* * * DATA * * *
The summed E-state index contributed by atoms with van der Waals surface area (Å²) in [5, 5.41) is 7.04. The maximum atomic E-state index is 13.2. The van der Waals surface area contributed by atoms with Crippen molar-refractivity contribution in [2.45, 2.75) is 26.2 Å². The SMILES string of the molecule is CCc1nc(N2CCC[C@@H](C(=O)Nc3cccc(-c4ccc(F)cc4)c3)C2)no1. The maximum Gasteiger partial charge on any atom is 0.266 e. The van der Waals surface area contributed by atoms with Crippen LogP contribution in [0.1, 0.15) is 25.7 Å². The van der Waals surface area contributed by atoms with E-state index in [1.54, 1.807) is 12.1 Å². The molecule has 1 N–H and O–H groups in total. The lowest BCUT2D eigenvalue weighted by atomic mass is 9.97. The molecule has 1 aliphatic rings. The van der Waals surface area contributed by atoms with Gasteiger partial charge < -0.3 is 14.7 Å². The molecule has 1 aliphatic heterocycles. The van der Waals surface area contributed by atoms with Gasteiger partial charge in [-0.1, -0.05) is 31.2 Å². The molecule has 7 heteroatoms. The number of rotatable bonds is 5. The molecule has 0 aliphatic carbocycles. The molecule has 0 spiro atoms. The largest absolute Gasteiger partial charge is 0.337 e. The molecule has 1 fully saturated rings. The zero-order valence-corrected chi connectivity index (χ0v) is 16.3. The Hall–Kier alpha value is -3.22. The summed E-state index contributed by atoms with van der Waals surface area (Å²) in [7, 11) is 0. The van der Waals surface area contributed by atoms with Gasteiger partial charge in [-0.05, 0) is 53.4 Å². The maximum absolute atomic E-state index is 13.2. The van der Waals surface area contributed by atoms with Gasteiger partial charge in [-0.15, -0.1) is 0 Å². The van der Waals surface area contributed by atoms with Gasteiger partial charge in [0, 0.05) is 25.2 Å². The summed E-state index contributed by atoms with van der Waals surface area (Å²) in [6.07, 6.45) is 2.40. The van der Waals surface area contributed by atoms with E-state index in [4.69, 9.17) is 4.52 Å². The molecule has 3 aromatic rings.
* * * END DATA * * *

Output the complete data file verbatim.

The summed E-state index contributed by atoms with van der Waals surface area (Å²) in [5, 5.41) is 7.04. The maximum atomic E-state index is 13.2. The van der Waals surface area contributed by atoms with Crippen molar-refractivity contribution in [2.45, 2.75) is 26.2 Å². The SMILES string of the molecule is CCc1nc(N2CCC[C@@H](C(=O)Nc3cccc(-c4ccc(F)cc4)c3)C2)no1. The maximum Gasteiger partial charge on any atom is 0.266 e. The van der Waals surface area contributed by atoms with Crippen LogP contribution in [0.1, 0.15) is 25.7 Å². The van der Waals surface area contributed by atoms with E-state index in [1.54, 1.807) is 12.1 Å². The molecule has 1 N–H and O–H groups in total. The lowest BCUT2D eigenvalue weighted by atomic mass is 9.97. The molecule has 1 aliphatic rings. The van der Waals surface area contributed by atoms with Gasteiger partial charge < -0.3 is 14.7 Å². The molecule has 1 aliphatic heterocycles. The van der Waals surface area contributed by atoms with Gasteiger partial charge in [-0.1, -0.05) is 31.2 Å². The molecule has 7 heteroatoms. The number of rotatable bonds is 5. The molecule has 0 aliphatic carbocycles. The molecule has 0 spiro atoms. The largest absolute Gasteiger partial charge is 0.337 e. The molecule has 1 fully saturated rings. The zero-order valence-corrected chi connectivity index (χ0v) is 16.3. The Hall–Kier alpha value is -3.22. The summed E-state index contributed by atoms with van der Waals surface area (Å²) in [7, 11) is 0. The van der Waals surface area contributed by atoms with Gasteiger partial charge in [-0.05, 0) is 53.4 Å². The maximum absolute atomic E-state index is 13.2. The van der Waals surface area contributed by atoms with Gasteiger partial charge in [-0.15, -0.1) is 0 Å². The van der Waals surface area contributed by atoms with Gasteiger partial charge in [0, 0.05) is 25.2 Å². The summed E-state index contributed by atoms with van der Waals surface area (Å²) in [6.07, 6.45) is 2.40. The van der Waals surface area contributed by atoms with E-state index in [4.69, 9.17) is 4.52 Å². The molecule has 3 aromatic rings.